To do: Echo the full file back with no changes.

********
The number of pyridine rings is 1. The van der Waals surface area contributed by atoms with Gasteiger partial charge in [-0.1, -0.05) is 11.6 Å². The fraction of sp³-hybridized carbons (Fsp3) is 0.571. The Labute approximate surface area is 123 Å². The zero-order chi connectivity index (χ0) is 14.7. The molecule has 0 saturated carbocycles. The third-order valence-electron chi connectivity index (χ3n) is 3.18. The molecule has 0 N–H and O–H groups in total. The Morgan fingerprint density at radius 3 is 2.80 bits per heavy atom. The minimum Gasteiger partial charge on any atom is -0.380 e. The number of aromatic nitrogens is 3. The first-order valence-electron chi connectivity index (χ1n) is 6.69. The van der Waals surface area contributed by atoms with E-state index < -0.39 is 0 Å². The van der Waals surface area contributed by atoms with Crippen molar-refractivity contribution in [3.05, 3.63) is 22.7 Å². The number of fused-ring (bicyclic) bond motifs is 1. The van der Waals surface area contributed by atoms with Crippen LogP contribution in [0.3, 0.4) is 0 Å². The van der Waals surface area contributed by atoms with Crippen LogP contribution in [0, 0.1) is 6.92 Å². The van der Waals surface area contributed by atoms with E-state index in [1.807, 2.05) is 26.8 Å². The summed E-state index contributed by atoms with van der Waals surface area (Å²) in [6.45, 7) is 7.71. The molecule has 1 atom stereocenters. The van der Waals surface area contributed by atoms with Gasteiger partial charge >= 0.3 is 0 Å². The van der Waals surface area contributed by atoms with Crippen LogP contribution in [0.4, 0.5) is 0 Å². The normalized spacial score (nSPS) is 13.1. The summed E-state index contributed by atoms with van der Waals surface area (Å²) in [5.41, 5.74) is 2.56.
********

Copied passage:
The number of pyridine rings is 1. The van der Waals surface area contributed by atoms with Gasteiger partial charge in [-0.1, -0.05) is 11.6 Å². The fraction of sp³-hybridized carbons (Fsp3) is 0.571. The Labute approximate surface area is 123 Å². The zero-order chi connectivity index (χ0) is 14.7. The molecule has 0 saturated carbocycles. The third-order valence-electron chi connectivity index (χ3n) is 3.18. The molecule has 0 N–H and O–H groups in total. The Morgan fingerprint density at radius 3 is 2.80 bits per heavy atom. The minimum Gasteiger partial charge on any atom is -0.380 e. The number of aromatic nitrogens is 3. The first-order valence-electron chi connectivity index (χ1n) is 6.69. The van der Waals surface area contributed by atoms with E-state index < -0.39 is 0 Å². The van der Waals surface area contributed by atoms with Crippen molar-refractivity contribution in [3.05, 3.63) is 22.7 Å². The number of fused-ring (bicyclic) bond motifs is 1. The van der Waals surface area contributed by atoms with Crippen LogP contribution in [0.3, 0.4) is 0 Å². The van der Waals surface area contributed by atoms with Crippen LogP contribution in [0, 0.1) is 6.92 Å². The van der Waals surface area contributed by atoms with E-state index in [1.807, 2.05) is 26.8 Å². The summed E-state index contributed by atoms with van der Waals surface area (Å²) in [6.45, 7) is 7.71. The molecule has 1 atom stereocenters. The van der Waals surface area contributed by atoms with Gasteiger partial charge >= 0.3 is 0 Å². The van der Waals surface area contributed by atoms with Crippen LogP contribution in [0.4, 0.5) is 0 Å². The normalized spacial score (nSPS) is 13.1. The summed E-state index contributed by atoms with van der Waals surface area (Å²) in [5.41, 5.74) is 2.56.